October 2020: Using Artificial Intelligence to Simplify Diabetes Data

October 2020: Using Artificial Intelligence to Simplify Diabetes Data

Idan Tsadok, DreaMed DiabetesSponsored post from DreaMed Diabetes

Idan Tsadok, Algorithm Developer at DreaMed Diabetes in Tel-Aviv, shares her insight into working at a start-up focused on diabetes, while also as a person living with diabetes.

How did you discover your professional interest in healthcare and diabetes, specifically?
Idan: I studied biomedical engineering. Initially, I didn’t draw the connection between biomedical engineering and diabetes. It was only during university that I realized how applicable it is to diabetes. From oral replacement to stem cell therapies and programming, almost every course I took used examples grounded in diabetes. This helped me discover my dream job – a role that would allow me to use my engineering skills to improve the lives of people with diabetes. So, when I saw this position available at DreaMed, I realized it was exactly what I want to do, and now I’m fortunate to have my dream job.

What does your role at DreaMed Diabetes entail?
Each time I visit my endocrinologist, we analyze the data from my pump and sensor and try to figure out what changes need to be made. This process is very time-consuming and difficult. It is challenging to draw conclusions based on this data because there are so many variables that affect blood sugar, and interpretations can be very subjective. DreaMed Diabetes Advisor Pro aims to make this process easier by analyzing the data for the endocrinologists and providing insulin dosage recommendations. This may allow endos to spend more time with their patients and also improve outcomes in the long-term.

As an algorithm engineer, I have been learning new programming skills and software to use for the insulin recommendation algorithm. For example, I was looking at an already developed algorithm and finding innovative ways to enhance the recommendations we give. Our algorithm team discusses the problems on a daily basis and we brainstorm ways in which we can improve them. It is the perfect combination of medicine and technology – which I find super interesting.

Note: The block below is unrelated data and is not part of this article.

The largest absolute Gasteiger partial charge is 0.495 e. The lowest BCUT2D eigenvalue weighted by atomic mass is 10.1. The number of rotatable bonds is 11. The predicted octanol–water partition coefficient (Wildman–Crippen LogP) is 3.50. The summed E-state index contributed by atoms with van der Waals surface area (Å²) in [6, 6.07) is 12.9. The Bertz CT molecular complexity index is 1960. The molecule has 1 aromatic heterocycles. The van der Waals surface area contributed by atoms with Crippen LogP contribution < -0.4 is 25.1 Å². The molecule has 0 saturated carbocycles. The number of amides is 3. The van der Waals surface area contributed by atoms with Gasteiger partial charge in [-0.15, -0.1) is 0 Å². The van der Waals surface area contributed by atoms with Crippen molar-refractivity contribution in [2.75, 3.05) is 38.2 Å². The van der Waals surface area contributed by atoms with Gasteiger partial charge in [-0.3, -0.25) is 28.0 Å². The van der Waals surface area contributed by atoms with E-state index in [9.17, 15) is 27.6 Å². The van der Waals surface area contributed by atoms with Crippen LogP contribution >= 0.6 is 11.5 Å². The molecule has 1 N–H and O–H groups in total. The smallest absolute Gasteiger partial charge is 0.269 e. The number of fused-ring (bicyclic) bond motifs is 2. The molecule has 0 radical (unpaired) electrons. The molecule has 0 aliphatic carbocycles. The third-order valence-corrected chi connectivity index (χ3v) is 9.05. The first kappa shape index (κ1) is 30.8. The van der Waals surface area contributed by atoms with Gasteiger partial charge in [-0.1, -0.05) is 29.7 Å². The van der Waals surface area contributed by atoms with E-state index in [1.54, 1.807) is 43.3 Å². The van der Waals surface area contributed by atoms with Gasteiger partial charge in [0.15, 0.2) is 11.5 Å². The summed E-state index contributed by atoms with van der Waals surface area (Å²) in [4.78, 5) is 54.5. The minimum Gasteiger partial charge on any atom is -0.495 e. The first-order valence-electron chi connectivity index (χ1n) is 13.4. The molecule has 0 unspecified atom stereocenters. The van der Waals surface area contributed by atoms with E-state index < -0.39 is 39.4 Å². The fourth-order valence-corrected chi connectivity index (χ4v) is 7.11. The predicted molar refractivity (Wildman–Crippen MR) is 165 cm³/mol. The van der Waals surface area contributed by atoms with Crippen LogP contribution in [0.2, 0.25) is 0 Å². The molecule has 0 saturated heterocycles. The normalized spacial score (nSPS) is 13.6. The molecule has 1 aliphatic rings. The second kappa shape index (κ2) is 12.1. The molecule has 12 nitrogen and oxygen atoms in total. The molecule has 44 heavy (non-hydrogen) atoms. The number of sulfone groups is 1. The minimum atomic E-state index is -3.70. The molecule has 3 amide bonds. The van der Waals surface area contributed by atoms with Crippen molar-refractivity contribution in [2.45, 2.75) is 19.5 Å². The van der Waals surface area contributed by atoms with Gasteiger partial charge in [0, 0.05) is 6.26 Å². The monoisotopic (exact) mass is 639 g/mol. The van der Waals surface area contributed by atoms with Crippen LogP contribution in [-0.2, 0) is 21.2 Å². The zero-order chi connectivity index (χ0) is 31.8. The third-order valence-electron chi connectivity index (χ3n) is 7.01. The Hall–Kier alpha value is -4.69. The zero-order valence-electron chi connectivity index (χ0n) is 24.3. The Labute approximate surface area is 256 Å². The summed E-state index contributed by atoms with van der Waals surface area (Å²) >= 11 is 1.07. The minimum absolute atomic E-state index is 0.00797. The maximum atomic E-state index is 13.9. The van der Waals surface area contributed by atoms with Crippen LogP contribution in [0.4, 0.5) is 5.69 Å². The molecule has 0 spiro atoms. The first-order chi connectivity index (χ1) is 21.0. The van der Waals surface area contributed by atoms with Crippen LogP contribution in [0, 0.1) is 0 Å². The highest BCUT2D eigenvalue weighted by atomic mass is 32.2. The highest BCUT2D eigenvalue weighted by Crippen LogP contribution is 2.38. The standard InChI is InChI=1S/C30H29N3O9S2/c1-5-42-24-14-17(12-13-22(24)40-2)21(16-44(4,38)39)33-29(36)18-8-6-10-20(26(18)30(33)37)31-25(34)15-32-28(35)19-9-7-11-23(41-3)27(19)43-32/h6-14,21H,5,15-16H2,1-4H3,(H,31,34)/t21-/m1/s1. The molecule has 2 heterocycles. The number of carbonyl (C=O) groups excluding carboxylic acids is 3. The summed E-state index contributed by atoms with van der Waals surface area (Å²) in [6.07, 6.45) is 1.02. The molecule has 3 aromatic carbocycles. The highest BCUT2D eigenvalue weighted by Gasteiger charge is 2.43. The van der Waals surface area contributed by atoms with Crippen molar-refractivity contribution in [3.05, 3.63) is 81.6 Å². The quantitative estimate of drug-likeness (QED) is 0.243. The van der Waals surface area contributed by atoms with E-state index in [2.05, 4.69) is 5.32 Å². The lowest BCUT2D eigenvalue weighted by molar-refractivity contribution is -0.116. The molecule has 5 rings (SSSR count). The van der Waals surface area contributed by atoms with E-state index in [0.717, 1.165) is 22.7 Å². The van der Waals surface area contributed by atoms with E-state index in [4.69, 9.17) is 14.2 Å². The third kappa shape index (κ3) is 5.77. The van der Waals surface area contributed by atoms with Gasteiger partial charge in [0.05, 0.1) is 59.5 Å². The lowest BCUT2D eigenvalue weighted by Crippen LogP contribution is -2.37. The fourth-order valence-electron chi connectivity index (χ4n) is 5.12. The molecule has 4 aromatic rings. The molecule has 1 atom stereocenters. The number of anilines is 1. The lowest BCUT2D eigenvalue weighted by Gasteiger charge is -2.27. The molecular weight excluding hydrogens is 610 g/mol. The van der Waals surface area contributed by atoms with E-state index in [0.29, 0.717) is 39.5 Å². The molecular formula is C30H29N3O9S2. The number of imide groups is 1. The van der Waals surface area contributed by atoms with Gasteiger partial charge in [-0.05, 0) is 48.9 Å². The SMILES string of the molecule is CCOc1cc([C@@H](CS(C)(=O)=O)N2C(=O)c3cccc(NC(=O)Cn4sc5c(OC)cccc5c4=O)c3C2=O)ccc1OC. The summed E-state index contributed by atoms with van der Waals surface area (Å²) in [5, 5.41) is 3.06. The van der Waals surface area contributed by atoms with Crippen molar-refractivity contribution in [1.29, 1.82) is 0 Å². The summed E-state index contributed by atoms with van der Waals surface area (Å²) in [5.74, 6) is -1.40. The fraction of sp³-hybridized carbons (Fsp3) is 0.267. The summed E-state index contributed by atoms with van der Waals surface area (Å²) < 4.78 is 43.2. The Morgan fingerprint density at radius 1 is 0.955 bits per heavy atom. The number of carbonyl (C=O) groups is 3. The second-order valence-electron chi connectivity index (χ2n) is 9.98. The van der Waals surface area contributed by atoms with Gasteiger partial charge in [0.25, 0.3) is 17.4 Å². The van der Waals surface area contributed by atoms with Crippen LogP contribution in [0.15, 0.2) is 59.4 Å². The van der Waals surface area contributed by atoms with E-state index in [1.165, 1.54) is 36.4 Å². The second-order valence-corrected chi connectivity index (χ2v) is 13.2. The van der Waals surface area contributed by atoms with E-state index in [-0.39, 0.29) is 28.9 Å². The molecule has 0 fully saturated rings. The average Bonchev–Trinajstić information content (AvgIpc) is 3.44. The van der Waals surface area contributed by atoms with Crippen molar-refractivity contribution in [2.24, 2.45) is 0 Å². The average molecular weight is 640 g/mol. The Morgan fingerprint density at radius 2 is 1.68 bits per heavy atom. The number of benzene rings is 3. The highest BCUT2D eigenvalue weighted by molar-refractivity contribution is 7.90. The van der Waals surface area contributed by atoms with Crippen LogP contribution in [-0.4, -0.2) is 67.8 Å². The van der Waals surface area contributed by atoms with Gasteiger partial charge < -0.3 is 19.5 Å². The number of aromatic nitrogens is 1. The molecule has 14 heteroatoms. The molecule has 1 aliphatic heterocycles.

How does your experience living with diabetes help with your work?
I have a better physical understanding of diabetes because I live with it every day. For me, the numbers in the data aren’t just numbers - they have real-life implications. I can also provide more hands-on and practical solutions to some of the problems we see. For most scientists or algorithm developers who don’t have diabetes, they may not even think of some of the problems that I know about through personal experience. This helps me to bring a unique perspective to the team that I know will be appreciated.

What is your vision for the future of diabetes technology?
Idan: I really want to see advancements in the hardware of sensors and pumps so that they are more comfortable, convenient, and portable. In terms of software, I think increasing the accuracy of sensors would be very beneficial. I also want it to be easier to change my insulin dosing and have better recommendations to manage my diabetes. This relates directly to the work I’m doing at DreaMed, and I hope I can contribute to helping people with diabetes achieve outcomes that are more in line with their goals.

What advice would you give to others?
Idan: I have faced many challenges and have felt underconfident in the past. While applying to DreaMed, in the experience with Python* section, I did not want to lie so I entered 0 years. I immediately reached out to the team in hopes that this wouldn’t disqualify me from being considered. They were so kind and friendly, and the rest is history! So, I would just say that if you have a dream and a chance to make that dream come true, even if you have a thousand reasons not to try, you should still try!

Idan Tsadok is an Algorithm Developer at DreaMed Diabetes, a Tel-Aviv based company using artificial intelligence to simplify diabetes data and provide insulin treatment recommendations. Idan has been living with type 1 diabetes since she was 7-years old.

* Python is a programming language.